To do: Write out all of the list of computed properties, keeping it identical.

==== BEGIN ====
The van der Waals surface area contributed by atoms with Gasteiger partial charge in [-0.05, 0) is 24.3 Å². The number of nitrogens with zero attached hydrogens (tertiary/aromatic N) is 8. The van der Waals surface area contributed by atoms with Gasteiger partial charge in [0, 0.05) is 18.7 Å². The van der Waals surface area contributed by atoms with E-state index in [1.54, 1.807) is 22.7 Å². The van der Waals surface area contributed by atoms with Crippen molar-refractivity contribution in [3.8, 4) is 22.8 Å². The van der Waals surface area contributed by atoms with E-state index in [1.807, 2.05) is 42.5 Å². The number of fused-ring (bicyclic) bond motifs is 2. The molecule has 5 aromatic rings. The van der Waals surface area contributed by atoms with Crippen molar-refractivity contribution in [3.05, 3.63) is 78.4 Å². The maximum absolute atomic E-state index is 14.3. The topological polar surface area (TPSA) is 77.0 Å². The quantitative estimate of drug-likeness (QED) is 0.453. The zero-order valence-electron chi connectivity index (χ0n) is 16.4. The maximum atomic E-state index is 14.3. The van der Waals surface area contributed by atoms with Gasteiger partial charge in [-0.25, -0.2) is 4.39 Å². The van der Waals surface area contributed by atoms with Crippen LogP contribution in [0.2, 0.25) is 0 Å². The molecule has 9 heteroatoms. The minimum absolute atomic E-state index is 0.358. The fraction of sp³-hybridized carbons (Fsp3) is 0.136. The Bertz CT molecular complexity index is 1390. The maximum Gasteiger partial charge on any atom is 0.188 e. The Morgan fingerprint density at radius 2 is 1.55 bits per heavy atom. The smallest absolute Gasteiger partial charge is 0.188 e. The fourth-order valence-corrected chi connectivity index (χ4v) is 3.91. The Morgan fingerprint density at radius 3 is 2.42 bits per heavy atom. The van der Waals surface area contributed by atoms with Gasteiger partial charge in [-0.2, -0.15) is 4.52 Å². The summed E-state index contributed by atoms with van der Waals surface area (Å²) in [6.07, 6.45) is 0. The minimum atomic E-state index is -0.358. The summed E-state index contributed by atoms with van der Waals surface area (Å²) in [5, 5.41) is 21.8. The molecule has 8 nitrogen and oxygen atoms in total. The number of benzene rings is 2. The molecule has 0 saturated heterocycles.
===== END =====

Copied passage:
The van der Waals surface area contributed by atoms with Gasteiger partial charge in [-0.05, 0) is 24.3 Å². The number of nitrogens with zero attached hydrogens (tertiary/aromatic N) is 8. The van der Waals surface area contributed by atoms with Gasteiger partial charge in [0, 0.05) is 18.7 Å². The van der Waals surface area contributed by atoms with E-state index in [1.54, 1.807) is 22.7 Å². The van der Waals surface area contributed by atoms with Crippen molar-refractivity contribution in [3.8, 4) is 22.8 Å². The van der Waals surface area contributed by atoms with E-state index in [1.807, 2.05) is 42.5 Å². The number of fused-ring (bicyclic) bond motifs is 2. The molecule has 5 aromatic rings. The van der Waals surface area contributed by atoms with Crippen molar-refractivity contribution in [3.05, 3.63) is 78.4 Å². The maximum absolute atomic E-state index is 14.3. The topological polar surface area (TPSA) is 77.0 Å². The quantitative estimate of drug-likeness (QED) is 0.453. The zero-order valence-electron chi connectivity index (χ0n) is 16.4. The maximum atomic E-state index is 14.3. The van der Waals surface area contributed by atoms with Gasteiger partial charge in [-0.25, -0.2) is 4.39 Å². The van der Waals surface area contributed by atoms with Crippen LogP contribution in [0.2, 0.25) is 0 Å². The molecule has 9 heteroatoms. The minimum absolute atomic E-state index is 0.358. The fraction of sp³-hybridized carbons (Fsp3) is 0.136. The Bertz CT molecular complexity index is 1390. The maximum Gasteiger partial charge on any atom is 0.188 e. The Morgan fingerprint density at radius 2 is 1.55 bits per heavy atom. The smallest absolute Gasteiger partial charge is 0.188 e. The fourth-order valence-corrected chi connectivity index (χ4v) is 3.91. The Morgan fingerprint density at radius 3 is 2.42 bits per heavy atom. The van der Waals surface area contributed by atoms with Gasteiger partial charge in [-0.2, -0.15) is 4.52 Å². The summed E-state index contributed by atoms with van der Waals surface area (Å²) in [6.07, 6.45) is 0. The minimum atomic E-state index is -0.358. The summed E-state index contributed by atoms with van der Waals surface area (Å²) in [5, 5.41) is 21.8. The molecule has 8 nitrogen and oxygen atoms in total. The number of benzene rings is 2. The molecule has 0 saturated heterocycles.